The operator of southern Tasmania’s only direct freight service has announced it is pulling out of the state in two weeks, which will seriously affect the forestry sector. Source: ABC News
Singapore-based company Swire Shipping has been operating out of Hobart every nine days since 2015, but are stopping the service due to charter and bunker costs making the service “commercially unviable”.
The end of the service is expected to seriously affect the forestry sector, with one industry leader saying “a number of communities would be holding their collective breath knowing this will have a significant impact”.
There have been troubling signs about the viability of the freight route since 2016, with Swire operating at less than a third of its capacity.
Chief executive of the Tasmanian Chamber of Commerce and Industry (TCCI) Michael Bailey said rumblings had become known to him in recent months.
“It’s a run that is problematic for an international freight line with increasing fuel costs and the like, so we had heard for some time that there was an economic issue for Swire with this run out of Hobart,” he said.
Mr Bailey said the biggest loser from the move was the southern Tasmanian forest industry, which had been using Swire’s service to export to international markets.
“We know that for our Southern forest industries, this is a really important way of getting their residues into a profitable market, so this is a problem,” he said.
“There’s really no other option but for the southern industries to freight their products now north. We know the impact that has on their bottom line, and that’s going to be a problem for them.”
Forest Industries Association of Tasmania chief executive Craig Jones said the decision would be “a problem for the Swire’s customers who are using that and then also the customers for the wood overseas”.
The issue of transporting freight out of Southern Tasmania has been ongoing since 2014 when Swire Shipping first arrived in the state. The arrival of Swire Shipping in Tasmania in 2014 was the fulfillment of a Liberal election promise to reinstate an international shipping service, following the exit of Agility Shipping in 2011.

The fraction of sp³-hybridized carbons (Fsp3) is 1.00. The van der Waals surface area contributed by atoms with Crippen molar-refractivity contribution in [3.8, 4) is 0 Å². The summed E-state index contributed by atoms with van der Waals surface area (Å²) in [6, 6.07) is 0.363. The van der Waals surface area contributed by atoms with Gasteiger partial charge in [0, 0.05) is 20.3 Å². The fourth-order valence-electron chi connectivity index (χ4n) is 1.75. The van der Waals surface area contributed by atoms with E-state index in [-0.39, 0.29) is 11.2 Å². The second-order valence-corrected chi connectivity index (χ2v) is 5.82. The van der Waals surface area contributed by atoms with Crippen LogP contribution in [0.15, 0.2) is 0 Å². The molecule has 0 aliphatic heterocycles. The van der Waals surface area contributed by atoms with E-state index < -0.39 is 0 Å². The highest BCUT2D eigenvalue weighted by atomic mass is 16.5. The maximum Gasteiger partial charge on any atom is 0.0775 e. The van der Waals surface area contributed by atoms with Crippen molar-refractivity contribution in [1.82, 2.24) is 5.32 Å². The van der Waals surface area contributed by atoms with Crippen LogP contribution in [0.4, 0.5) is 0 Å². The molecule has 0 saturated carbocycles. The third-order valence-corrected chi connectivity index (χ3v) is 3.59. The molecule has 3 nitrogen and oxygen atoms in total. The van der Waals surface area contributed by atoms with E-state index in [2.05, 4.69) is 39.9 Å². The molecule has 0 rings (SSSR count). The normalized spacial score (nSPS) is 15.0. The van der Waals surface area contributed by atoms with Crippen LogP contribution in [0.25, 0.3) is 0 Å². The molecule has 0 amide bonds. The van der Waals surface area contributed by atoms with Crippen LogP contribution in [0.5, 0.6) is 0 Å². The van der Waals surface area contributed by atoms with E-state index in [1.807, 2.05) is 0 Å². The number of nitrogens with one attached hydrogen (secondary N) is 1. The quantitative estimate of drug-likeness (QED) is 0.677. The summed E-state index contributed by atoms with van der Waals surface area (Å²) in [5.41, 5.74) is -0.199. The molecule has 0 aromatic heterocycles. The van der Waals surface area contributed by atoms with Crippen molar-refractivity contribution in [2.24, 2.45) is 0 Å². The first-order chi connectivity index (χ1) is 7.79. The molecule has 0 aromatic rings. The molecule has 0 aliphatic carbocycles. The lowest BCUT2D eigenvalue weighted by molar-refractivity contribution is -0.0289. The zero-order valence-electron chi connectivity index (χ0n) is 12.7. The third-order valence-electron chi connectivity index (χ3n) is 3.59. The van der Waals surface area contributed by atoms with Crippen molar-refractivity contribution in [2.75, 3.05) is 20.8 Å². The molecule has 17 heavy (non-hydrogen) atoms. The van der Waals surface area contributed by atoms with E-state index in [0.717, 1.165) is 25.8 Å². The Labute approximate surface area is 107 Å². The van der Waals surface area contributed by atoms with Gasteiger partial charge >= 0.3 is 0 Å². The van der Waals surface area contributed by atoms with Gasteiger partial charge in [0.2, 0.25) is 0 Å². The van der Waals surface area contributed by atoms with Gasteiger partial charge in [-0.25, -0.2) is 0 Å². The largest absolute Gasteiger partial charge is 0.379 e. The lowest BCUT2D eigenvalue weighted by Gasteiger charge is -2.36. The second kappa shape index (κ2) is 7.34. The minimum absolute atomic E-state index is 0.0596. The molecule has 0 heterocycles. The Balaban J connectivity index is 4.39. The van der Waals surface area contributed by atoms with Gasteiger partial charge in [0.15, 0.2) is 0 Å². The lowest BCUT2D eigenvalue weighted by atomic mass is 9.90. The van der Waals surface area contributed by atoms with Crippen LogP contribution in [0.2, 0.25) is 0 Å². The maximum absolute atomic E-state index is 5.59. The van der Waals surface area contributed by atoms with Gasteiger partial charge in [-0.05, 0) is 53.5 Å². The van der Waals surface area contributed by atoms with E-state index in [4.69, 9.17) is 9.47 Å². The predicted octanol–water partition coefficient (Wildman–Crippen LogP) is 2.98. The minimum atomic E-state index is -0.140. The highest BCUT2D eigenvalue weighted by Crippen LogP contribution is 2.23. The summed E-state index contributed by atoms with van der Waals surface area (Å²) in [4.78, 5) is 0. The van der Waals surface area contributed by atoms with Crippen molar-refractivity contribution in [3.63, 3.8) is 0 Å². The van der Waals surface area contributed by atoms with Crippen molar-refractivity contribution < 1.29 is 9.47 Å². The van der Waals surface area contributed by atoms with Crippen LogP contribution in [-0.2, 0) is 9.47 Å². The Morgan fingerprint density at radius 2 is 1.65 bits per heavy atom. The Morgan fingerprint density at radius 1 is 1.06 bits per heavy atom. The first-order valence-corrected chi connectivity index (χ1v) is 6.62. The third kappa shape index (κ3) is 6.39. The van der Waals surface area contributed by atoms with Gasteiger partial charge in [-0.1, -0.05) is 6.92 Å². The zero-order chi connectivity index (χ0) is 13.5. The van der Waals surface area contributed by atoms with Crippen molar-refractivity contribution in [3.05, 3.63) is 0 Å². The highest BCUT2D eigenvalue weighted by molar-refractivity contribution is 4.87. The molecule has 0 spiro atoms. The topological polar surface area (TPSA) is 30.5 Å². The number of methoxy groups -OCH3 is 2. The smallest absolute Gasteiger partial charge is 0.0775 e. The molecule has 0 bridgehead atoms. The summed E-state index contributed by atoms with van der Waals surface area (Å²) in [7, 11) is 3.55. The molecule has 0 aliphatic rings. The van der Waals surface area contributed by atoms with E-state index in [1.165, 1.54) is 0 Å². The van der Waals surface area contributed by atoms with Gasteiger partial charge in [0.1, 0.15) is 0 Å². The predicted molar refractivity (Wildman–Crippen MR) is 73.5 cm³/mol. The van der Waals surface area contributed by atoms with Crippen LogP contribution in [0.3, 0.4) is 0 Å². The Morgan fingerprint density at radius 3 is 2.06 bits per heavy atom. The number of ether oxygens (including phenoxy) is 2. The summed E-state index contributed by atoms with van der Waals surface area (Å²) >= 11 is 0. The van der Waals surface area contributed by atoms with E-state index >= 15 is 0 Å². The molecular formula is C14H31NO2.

Swire, a subsidiary of China Navigation, offered “fixed-day fortnightly” freight services with two multi-purpose vessels between Australian and New Zealand ports. But before it had commenced its operations, Swire said the Federal Government’s decision to extend the Tasmanian Freight Equalisation Scheme (TFES) to include international export freight bound for Melbourne had “materially changed” the $33 million Memorandum of Understanding between the Tasmanian Government and Swire Shipping signed in November, after the Liberals came to power in March.
At the time, Swire said the “current environment” meant the “the economic case for a direct international service linking Tasmania to global markets is no longer sustainable”.
The 2015 collapse of the deal was explained by then-infrastructure minister Rene Hidding as a case of the federal government having “gazumped” their state Liberal counterparts, with the Government saying it would stand by the deal.
In October of that year, the company announced they would commence the service between Tasmania and the mainland without State Government assistance.
Mr Bailey said the continuing back-and-forth pointed to the need for a more permanent freight solution.
“We’ve always known though in Tasmania that international ships from Tasmania probably aren’t going to be a longterm solution for our state. We know we need to focus on our freight line to places like Melbourne which can offer solutions right around the world from that one port,” he said.
Mr Jones said the Tasmanian timber industry was sustainable into the future, but was in need of proper coordination.
“It’s another illustration of the issue around residues in the southern forestry estate. Unless we find a manageable solution for that, it’s always going to be difficult,” he said.
A State Government spokesperson said logs could still be exported from Hobart through bulk shipments, and the loss of Swire would only affect containerised shipping. She said the Government would work with Swire customers to discuss the impact and alternative freight solutions and had engaged Evan Rolley to examine all forest residue options as a priority.
But Labor’s shadow minister David O’Byrne said forestry companies that relied on the Swire service to ship their product to Melbourne would be significantly affected.
“It will mean they have significant extra costs to get their product to the northern ports or they’ll need to seek another exporter to move their products,” he said. “This is another example of the Government being asleep at the wheel at not working with the forestry industry to get a resolution.”